Risk Management and ISO 31000


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An overview of the ISO 31000 standard for risk management.

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  • The principles govern risk management in an organisation. The framework integrates risk management throughout the entire organisation and ensures that information about risks is transparently available to all who need it for decision making. The risk management process shows how risks are managed for a particular scope.
  • Mandate and commitment This component of the framework is about: gaining the commitment of management to the risk management framework; resourcing the effort; and assigning accountability and responsibility. Design of framework for managing risk Understanding the organisation and its context: understand the internal and external context of the organisation including: regulatory, economic, technology, market factors; organisational structure; strategies and policies; culture etc. Establishing risk management policy: state the objectives for risk management at the organisation including links to objectives and policies; how performance will be measured and reported; reviewing and improving the risk management framework. Accountability: identifying risk owners; identifying who is accountable for the framework. Integration into organisational processes: organisation wide plan to incorporate risk management in all processes. Resources: allocation of appropriate resources to risk management. Establishing internal communication and reporting mechanisms: establish internal reporting and communication mechanisms to support transparent management of risks including: communicating the framework; internal reporting on framework performance; consultation processes for internal stakeholders. Establishing external communication and reporting mechanisms: develop a plan as to how ti will communicate with external stakeholders including: engaging with external stakeholders; reporting to meet regulatory compliance; building confidence in the organisation and its approach to risk. Implementing Risk Management Implementing the framework for managing risk: implementation of the framework involves planning, training, communication and consultation. Implementing the risk management process: ensure that the risk management process is rolled out to all relevant parts of the organisation. Monitoring and review of the framework Risk management performance should be measured and reported, the framework should be periodically evaluated for appropriateness and effectiveness. Continual improvement of the framework Making decisions as to how to improve the framework based on the results of monitoring and evaluation.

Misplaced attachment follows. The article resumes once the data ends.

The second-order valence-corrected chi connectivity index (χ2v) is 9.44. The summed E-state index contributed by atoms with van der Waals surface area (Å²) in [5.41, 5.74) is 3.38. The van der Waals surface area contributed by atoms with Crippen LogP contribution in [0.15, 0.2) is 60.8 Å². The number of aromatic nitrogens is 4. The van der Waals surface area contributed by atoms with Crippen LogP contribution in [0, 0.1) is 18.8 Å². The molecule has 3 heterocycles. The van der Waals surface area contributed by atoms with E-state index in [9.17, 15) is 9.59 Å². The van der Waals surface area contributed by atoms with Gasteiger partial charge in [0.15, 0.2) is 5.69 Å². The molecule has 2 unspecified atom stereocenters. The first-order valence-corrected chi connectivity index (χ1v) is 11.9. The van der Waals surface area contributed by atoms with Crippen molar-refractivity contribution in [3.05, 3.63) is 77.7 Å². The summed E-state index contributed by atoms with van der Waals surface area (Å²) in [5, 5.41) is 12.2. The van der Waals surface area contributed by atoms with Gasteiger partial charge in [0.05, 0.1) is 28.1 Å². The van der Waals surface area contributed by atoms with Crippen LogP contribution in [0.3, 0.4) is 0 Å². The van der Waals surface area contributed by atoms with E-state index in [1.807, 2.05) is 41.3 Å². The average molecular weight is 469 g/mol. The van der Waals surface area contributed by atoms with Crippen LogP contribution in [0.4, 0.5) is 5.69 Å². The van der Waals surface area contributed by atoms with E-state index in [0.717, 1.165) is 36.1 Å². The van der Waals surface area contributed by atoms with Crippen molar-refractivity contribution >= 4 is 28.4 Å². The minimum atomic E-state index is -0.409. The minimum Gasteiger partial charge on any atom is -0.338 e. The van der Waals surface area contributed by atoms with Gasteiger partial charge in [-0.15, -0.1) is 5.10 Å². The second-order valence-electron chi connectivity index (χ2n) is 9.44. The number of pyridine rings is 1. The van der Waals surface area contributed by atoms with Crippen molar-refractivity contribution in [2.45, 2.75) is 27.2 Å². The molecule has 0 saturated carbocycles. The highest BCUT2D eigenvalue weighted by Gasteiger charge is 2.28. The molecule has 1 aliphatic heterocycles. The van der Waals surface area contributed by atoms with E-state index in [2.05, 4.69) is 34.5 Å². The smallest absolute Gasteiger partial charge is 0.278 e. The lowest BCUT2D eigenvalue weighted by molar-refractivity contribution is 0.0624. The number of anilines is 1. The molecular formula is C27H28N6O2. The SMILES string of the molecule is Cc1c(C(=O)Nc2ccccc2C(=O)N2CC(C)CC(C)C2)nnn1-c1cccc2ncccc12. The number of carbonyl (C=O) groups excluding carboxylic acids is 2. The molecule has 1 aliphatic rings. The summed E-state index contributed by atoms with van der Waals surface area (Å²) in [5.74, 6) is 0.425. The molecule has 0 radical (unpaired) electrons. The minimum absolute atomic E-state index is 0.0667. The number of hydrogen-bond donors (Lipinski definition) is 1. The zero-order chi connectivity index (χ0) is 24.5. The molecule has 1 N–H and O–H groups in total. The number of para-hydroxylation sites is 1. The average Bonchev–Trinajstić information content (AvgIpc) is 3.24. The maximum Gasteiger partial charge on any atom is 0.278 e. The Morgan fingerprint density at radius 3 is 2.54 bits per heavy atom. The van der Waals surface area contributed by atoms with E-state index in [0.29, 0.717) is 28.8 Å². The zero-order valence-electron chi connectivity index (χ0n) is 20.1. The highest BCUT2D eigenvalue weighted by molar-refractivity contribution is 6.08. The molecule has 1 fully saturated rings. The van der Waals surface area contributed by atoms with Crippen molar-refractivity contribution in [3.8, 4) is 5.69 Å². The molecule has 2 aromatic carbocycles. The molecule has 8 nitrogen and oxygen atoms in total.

• Communication and consultation Communication and consultation with all stakeholders (internal and external) should be ongoing throughout the risk management process. Communication plans should be developed early on in the process in order to ensure that all stakeholders understand what risks have been identified, the reasons for decisions made and why actions must be undertaken. Establishing the context This phase is aimed at understanding internal and external environment that the risk management activity takes place in. It involves understanding the objectives that the risk management process is supposed to address, and the internal and external factors that must be taken into account in the other phases. It involves understanding the internal and external context of the organisation, the context that the risk management process itself is operating in and the criteria that should be sued to evaluate risk. Risk assessment Risk assessment is the process of risk identification, analysis and evaluation. Risk identification: This is the process of identifying risks. The aim is to be comprehensive including as many risks as practical detailing their causes and potential consequences. Risk analysis: develop an understanding of the risks. Categorise it for evaluation and treatment including: likelihood, consequences, causes and sources. Risk evaluation: Decide which risks need treatment and their priority for treatment. Compare the level of risk found during the analysis phase against the risk criteria to determine to arrive at the need for (and level of) treatment. Risk treatment Risk treatment involves deciding which option to use to mitigate particular risks, and then the actual attempt to put that option into practice. Once a plan of action has been decided and started, risk treatment includes assessing whether the treatment is successful, assessing the amount of residual risk that remains, deciding whether that level of residual risk is acceptable, and if it isn’t bringing other treatment options into play. Monitoring and review Monitoring and review should be a continual part of the overall risk management process. Progress against plans should be monitored and courses of action should be reviewed for effectiveness and adjusted if they are not effective.
  • Risk Management and ISO 31000

    1. 1. Risk Management and ISO 31000 Doug Newdick